London, the capital city of the UK, recently implemented a brand-new cloud management system, transferring all of the Greater London Authority (GLA)’s incident reporting and control system into the cloud.
Sheffield-based IT firm Xactium was selected by London’s governing body to provide the SaaS (Software as a Service) functionality. Xactium CEO Andy Evans explained that SaaS meant “you have no silos of information…if you…look at a particular incident, then everything to do with that incident is collected there.” This promises to speed up emergency service response times to fires, incidents of crime and more ancillary events such as severe congestion and road closures.
Xactium said that effective cloud management was key to their selection as SaaS providers to the GLA. “We are not a huge company,” said Evans, “but we have been able to hit way above our weight because we are using a cloud infrastructure that has all those things built in.” The infrastructure to which he is referring is the Force.com cloud platform, which powers other SaaS providers’ solutions, such as the ubiquitous SalesForce Customer Relationship Management (CRM) system.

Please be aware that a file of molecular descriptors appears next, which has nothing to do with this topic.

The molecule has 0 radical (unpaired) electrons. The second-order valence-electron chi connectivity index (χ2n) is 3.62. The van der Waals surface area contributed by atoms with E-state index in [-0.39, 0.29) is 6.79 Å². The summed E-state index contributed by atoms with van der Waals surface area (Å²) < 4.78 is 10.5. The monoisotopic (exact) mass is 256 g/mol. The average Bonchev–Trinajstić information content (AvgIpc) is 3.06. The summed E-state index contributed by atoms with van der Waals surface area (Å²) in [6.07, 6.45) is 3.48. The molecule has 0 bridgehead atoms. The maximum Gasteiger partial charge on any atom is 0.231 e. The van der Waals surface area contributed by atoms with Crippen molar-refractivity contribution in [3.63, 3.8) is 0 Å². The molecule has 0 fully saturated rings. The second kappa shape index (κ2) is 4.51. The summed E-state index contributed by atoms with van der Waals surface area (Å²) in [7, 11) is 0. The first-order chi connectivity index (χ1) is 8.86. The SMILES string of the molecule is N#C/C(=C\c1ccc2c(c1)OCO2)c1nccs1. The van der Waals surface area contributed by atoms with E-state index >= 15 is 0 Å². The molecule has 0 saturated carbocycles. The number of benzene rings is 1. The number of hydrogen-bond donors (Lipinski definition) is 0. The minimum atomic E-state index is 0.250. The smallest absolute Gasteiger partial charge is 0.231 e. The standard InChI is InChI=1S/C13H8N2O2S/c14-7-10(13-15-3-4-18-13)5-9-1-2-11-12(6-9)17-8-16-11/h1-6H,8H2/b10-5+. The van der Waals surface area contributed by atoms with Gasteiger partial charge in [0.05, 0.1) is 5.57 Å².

The Intellectual Property to Xactium Incident Manager – the custom-written software in question – belongs to Xactium themselves, and is licensed to the GLA at $800 per user per annum. The GLA insists it is money well spent, touting “effective incident management” and “reporting across several service areas” as among the benefits to deploying the system.
London is by no means the first city to transfer its processes to the Cloud. Washington D.C. sparked cloud adoption across the whole U.S. back in 2008, when CTO Vivek Kundra (now federal government’s CIO) rolled out Google Business Apps across the entire council workforce – some 38,000 employees – saving over $3.5 million in infrastructure and efficiency costs. The City of Orlando in Florida followed suit in 2009, and New York Mayor Michael Bloomberg recently announced an executive order to transition New York’s incident management systems to the Cloud, saving a claimed $50 million. Buda (Texas), Miami and Minnesota are all making the move, too. Many companies, as well, are realizing the benefits that cloud management systems provide.
So what does this mean on-the-ground? First up, there’s better integration with mobile applications. Cloud-based systems are designed to play nice with browsers or specific native applications. This means less downtime, a better User Experience (UX), and a more coherent (and efficient) workflow. For managers, it means less sifting through data and more incident regulation. The system increases clarity of vision by imposing systems on the complexity of incident reporting and management. These systems cut to the core information, and serve up decision-friendly data analysis. That means faster response to incidents, less deliberation, and more accurate incident recovery proposals.